History of the
African Sweetgrass Basket
and the Basket Maker
Sweetgrass basket making is the oldest, living, African art form in America. It has been part of this country before it was called America; when it was still a British colony. The technology of sweetgrass basket making and the knowledge of rice cultivation were brought here by Africans that were captured and forced into slavery. These africans came primarily from along the western coast of Africa. However, sweetgrass basket making is also practiced along the eastern coast of Africa. In Africa, men were the original basket makers. Many believe that during the time of slavery, women were taught this craft. You see, a slaves value increased, a little, if they were skilled at a craft such as, iron work, masonry, farming and basket making. During the days of slavery in the confederate states these baskets were in great demand for agricultural purposes. In addition to the selling of our anscestors, the selling of sweetgrass baskets to other plantations was another source of extra income for slave owners. Men made large work baskets from bulrush for rice cultivation and storage purposes. Women made functional baskets for the home such as bread trays and sewing boxes. Sweetgrass baskets are made with sweetgrass, bulrush and long leaf pine needles, bound together by strips of palmetto trees leaves.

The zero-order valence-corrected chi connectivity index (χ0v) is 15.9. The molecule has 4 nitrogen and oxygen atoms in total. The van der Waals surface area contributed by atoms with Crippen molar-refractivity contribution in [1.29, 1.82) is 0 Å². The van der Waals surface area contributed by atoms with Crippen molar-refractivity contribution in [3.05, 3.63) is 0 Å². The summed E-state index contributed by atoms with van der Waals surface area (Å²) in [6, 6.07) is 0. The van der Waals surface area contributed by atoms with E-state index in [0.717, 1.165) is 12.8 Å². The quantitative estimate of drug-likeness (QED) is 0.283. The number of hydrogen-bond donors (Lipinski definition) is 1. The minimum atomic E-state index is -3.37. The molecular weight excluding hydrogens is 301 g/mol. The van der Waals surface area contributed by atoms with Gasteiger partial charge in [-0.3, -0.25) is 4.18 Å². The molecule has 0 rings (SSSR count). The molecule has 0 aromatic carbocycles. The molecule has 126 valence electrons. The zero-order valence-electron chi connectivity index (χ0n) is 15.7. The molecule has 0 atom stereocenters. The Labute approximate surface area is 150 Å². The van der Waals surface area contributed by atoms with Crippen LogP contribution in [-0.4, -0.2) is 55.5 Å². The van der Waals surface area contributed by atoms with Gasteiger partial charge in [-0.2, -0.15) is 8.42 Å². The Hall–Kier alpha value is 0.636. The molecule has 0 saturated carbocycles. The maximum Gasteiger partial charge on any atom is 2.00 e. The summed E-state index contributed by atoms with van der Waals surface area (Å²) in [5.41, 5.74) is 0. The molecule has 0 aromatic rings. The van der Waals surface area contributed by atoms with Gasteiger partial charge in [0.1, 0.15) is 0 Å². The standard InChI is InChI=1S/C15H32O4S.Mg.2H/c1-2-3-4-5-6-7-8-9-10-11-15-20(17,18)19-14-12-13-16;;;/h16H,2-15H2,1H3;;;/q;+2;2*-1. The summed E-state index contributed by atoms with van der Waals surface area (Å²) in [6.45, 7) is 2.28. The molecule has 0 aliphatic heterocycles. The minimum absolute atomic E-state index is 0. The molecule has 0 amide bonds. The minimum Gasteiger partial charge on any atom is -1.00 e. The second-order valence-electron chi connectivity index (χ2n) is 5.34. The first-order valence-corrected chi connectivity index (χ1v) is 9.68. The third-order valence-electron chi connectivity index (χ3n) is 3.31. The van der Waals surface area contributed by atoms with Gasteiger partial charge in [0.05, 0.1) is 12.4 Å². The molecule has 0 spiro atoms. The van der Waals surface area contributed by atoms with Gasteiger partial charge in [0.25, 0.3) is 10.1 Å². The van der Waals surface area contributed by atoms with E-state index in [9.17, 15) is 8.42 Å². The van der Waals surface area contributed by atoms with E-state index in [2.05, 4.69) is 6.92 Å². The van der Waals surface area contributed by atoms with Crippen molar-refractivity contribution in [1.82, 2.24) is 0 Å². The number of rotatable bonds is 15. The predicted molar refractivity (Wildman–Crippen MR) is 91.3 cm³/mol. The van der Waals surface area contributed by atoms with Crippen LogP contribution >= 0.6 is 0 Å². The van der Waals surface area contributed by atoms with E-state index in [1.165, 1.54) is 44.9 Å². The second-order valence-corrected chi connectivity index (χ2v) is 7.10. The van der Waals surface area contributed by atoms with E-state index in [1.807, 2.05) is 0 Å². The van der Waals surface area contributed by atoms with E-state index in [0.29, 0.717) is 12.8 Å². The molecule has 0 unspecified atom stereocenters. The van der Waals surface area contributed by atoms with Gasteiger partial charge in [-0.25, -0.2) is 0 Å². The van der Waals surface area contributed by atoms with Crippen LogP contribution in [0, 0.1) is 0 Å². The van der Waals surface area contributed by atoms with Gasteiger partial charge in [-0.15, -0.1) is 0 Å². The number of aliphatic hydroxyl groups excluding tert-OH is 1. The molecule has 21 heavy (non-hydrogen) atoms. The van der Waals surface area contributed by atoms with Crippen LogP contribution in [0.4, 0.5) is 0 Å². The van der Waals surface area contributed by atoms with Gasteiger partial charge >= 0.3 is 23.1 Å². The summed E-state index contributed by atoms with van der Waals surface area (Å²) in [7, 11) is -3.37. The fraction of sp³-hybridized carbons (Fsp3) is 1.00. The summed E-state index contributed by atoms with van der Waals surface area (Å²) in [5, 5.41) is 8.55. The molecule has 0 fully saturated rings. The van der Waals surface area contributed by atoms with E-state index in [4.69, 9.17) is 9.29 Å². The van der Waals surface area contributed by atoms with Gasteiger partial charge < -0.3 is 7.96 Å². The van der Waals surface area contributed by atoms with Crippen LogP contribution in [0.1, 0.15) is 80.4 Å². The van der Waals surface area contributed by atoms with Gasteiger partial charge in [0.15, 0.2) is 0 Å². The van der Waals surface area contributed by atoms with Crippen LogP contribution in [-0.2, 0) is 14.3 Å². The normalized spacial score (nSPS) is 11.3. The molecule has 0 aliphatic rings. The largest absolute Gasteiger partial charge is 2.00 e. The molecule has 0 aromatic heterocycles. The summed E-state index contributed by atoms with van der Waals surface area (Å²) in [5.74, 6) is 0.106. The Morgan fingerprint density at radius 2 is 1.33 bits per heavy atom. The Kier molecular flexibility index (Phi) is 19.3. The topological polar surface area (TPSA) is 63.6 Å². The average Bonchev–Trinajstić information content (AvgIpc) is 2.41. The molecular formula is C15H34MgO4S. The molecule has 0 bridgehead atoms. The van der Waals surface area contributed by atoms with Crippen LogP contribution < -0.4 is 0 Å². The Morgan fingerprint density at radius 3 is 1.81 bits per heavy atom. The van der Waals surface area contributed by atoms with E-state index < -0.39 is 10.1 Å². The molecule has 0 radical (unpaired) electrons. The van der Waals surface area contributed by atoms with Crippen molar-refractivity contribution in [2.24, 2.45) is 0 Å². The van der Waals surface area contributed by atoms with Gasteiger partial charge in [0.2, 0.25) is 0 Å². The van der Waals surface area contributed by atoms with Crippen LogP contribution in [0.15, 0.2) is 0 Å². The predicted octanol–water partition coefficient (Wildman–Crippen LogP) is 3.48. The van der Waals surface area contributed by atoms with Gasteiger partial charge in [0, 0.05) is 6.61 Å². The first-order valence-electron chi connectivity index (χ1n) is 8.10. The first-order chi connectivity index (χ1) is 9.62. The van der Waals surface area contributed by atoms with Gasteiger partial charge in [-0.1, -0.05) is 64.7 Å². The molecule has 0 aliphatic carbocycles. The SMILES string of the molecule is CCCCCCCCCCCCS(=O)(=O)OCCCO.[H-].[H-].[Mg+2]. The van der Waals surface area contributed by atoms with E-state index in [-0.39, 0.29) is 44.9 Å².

The paving of Highway 17 North and the construction of the Cooper River Bridge made the route through Mount Pleasant a major North - South artery. Basket makers then began building roadside basket stands, which allowed direct access to tourists that wanted to purchase sweetgrass baskets. A serious problem confronting the basketmakers of Mount Pleasant is the dramatic decline in sweetgrass materials due to private development of our coastal islands and marshlands. Mount Pleasant basketmakers depend on open access to these materials for their art to continue. Increased public interest is needed to ensure the future of this Lowcountry tradition.
Skilled craftsmanship and long hours are involved in making these baskets. Even, for the most part experienced basketmaker, a simple design can take as long as 12 hours. A larger more complex design, can take as long as two to three months. Over the years, those of us that have held on to our heritage, have become better at the art of basket weaving. We are teaching this rich cultural heritage to our children so that someday they will pass it down to their children.
Psalms 16:11 You will show me the path of life; in Your presence is fulness of joy, at Your right hand there are pleasures forevermore.